How come you’re always out in the morning? I ask him. Are there shifts?

There’s no shifts; we all get to choose, you know? But if you come too late, then the workers are all tied up.

The addicts who take care of the actual sale of drugs are a hotly-contested commodity, the senior dealers laying claim to the most experienced and trustworthy. Those with a long history on the streets know the most addicts and can therefore push the most product. They’re also less likely to take off with the drugs.

As workers return, seeking their next package, the dealers whisper instructions for reloading in their ear. But if the workers are hotly-contested, the most cherished are those known as the Holders. The ghostly layer between dealers and workers is the most vulnerable part of the system, and exactly what they do is one of the few subjects still taboo in my presence.

Photo Credit: Liam Hanham

At the alley entrance a cop car sits, engine running, two wheels on the sidewalk. I cross the street to make a lap around the block and notice a young man with a coffee and an iPhone in hand. He rests his cup on a parking divider, pulls a wad of bills from his pocket and counts it, then does the same with a pile of coins.

Is it busier on sunny days? I ask.

He looks up, startled. A little busier on sunny days, yeah.

But busiest near the end of the month, right? I say, referring to the government checks that set the alleys ablaze.

He seems puzzled.

Last week of the month, yeah.

When I explain that I’m writing an article and ask him if he’s willing to talk he hesitates, chews at his lip, then steps over.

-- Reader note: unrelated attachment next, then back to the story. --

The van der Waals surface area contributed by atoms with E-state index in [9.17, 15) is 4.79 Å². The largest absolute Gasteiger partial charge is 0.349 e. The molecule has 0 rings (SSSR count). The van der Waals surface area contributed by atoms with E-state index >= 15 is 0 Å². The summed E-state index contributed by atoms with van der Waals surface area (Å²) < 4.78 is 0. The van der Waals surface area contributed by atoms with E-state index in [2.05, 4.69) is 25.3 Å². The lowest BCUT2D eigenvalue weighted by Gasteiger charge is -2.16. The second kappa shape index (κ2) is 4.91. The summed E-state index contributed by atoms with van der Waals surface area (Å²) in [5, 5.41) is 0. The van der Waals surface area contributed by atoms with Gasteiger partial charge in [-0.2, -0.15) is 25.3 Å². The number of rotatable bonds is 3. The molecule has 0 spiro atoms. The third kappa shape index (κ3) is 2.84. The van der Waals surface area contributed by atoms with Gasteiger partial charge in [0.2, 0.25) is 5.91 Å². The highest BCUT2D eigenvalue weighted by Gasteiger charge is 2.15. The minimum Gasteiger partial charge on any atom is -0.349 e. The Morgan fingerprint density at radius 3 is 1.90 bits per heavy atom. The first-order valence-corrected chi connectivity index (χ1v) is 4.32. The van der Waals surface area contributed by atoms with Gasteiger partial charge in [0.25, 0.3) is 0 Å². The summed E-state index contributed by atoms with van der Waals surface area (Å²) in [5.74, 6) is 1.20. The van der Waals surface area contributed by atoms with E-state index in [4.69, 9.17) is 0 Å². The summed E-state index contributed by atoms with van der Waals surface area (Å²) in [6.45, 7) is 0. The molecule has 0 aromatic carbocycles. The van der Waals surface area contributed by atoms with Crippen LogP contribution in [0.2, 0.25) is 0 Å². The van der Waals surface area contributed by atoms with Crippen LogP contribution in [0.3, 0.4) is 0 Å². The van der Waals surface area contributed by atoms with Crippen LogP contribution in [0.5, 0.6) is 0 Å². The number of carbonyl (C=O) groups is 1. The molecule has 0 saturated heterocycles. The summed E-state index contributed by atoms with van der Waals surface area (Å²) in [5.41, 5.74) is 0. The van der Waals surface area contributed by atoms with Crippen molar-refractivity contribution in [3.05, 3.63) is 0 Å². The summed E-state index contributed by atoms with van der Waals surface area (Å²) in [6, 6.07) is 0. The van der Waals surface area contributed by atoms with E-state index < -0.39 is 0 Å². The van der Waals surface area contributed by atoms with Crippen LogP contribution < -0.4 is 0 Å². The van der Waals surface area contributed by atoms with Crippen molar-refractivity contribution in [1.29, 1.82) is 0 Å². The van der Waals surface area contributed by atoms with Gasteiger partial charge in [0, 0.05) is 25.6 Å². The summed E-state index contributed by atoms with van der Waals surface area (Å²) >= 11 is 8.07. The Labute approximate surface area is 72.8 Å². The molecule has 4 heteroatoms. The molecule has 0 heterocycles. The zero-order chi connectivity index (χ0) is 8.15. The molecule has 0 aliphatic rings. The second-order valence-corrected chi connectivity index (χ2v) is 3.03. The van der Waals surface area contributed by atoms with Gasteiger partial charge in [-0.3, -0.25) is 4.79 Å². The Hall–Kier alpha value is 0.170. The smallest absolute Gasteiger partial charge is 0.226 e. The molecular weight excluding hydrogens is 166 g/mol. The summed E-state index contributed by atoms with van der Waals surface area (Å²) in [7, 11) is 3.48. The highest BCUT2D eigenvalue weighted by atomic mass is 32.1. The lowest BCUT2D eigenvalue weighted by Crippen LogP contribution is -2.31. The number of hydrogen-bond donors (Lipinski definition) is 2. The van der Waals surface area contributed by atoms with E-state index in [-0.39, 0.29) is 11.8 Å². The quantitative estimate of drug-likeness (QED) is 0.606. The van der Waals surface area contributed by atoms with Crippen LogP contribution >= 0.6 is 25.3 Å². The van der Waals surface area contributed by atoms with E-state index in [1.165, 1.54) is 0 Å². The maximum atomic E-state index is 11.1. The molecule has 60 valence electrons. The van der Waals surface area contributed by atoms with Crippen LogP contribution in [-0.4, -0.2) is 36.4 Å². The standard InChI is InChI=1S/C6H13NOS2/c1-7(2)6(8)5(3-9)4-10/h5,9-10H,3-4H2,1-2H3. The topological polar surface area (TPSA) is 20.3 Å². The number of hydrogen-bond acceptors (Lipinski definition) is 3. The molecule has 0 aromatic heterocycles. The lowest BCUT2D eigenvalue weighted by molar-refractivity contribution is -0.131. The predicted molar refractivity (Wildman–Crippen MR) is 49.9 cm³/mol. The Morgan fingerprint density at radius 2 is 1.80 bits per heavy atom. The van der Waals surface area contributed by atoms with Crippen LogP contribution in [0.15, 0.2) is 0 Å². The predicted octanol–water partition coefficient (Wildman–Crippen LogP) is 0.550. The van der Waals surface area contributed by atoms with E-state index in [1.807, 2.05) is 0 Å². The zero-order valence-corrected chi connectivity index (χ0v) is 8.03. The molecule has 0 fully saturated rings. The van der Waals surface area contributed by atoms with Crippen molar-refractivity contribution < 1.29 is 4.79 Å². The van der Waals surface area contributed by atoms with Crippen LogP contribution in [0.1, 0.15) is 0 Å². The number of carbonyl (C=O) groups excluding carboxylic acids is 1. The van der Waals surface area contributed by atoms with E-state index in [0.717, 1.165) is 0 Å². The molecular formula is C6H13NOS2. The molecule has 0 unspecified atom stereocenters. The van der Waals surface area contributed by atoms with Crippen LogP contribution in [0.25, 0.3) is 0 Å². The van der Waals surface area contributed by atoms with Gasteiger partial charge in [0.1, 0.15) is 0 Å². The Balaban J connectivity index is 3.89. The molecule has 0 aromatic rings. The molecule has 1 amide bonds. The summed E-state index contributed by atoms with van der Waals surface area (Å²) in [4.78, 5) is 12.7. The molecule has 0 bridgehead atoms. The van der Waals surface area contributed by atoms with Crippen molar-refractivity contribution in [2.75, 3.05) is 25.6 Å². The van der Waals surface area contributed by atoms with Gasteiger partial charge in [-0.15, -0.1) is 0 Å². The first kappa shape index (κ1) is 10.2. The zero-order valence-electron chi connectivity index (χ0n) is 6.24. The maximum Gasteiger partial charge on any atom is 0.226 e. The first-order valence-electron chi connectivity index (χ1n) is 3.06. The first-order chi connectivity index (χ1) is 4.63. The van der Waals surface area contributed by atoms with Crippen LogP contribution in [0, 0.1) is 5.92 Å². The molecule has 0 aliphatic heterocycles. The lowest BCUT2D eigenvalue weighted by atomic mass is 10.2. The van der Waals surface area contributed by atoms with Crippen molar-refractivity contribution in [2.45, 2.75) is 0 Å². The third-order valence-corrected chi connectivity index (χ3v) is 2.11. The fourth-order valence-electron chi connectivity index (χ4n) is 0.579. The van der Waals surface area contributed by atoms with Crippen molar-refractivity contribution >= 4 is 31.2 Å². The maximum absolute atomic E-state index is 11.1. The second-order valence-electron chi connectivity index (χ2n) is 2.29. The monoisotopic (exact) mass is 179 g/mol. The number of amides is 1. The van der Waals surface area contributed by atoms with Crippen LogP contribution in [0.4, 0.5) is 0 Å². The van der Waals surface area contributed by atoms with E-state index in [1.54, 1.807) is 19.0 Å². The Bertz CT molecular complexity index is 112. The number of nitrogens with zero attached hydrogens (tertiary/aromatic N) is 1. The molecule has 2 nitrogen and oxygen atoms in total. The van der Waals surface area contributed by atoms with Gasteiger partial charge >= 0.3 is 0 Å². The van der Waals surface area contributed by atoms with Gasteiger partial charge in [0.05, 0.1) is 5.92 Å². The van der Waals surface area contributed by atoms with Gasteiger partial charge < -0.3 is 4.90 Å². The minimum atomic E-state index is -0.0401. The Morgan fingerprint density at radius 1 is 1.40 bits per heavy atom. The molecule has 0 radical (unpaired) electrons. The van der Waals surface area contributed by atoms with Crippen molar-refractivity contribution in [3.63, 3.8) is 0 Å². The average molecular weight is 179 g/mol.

Is it good money?

It used to be way better. You could make over $1,000 a day. Not anymore: 300, maybe 400 a day. If you work it out it’s like $25 an hour. Too much competition. So many dealers down here now.

What about the police? Have they made it tougher?

No, he says emphatically, they let us do it. If they wanted to stop me they could, just like that, and he snaps his fingers. I had some problems with the police a couple of years ago and in like two weeks they gathered up all the evidence they needed. They got everything on me. They can do it anytime they want, but they don’t.

Are you ever holding anything that could get you in trouble?

I hold no money. I never hold drugs. Well, I hold a little bit of money, but not much. You find a guy who will hold for you and you find a worker. The worker goes out, sells, comes back, hands the holder the money, and reloads.

How much does the holder have?


More than the workers?

Oh yeah.

And he’s an addict?


I pause, putting it all together.

You must trust him to leave him with so much.

We get burned. The guys get pinched by the cops or they take off. But you just gotta treat ‘em right. Some people treat them like shit and get burned. You pay him well, buy him cigarettes and food and give him something to smoke. He’s got everything he needs and he’s not stupid, he sticks around. Why would he throw it all away?

The dealer tells me he’s got to get back to work and I continue on my loop around the block. My sunny day opener breaks the icy stare of a Latino dealer I’ve tried to talk to twice before.

When I explain that my story is from the perspective of the dealers, the rest of his crew gathers around. I’m keen to hear whether the Latinos out front operate in the same way as the crews out back, but before we have a chance to talk a toothless man cries out, two coming down! a chorus that is repeated all the way down the block.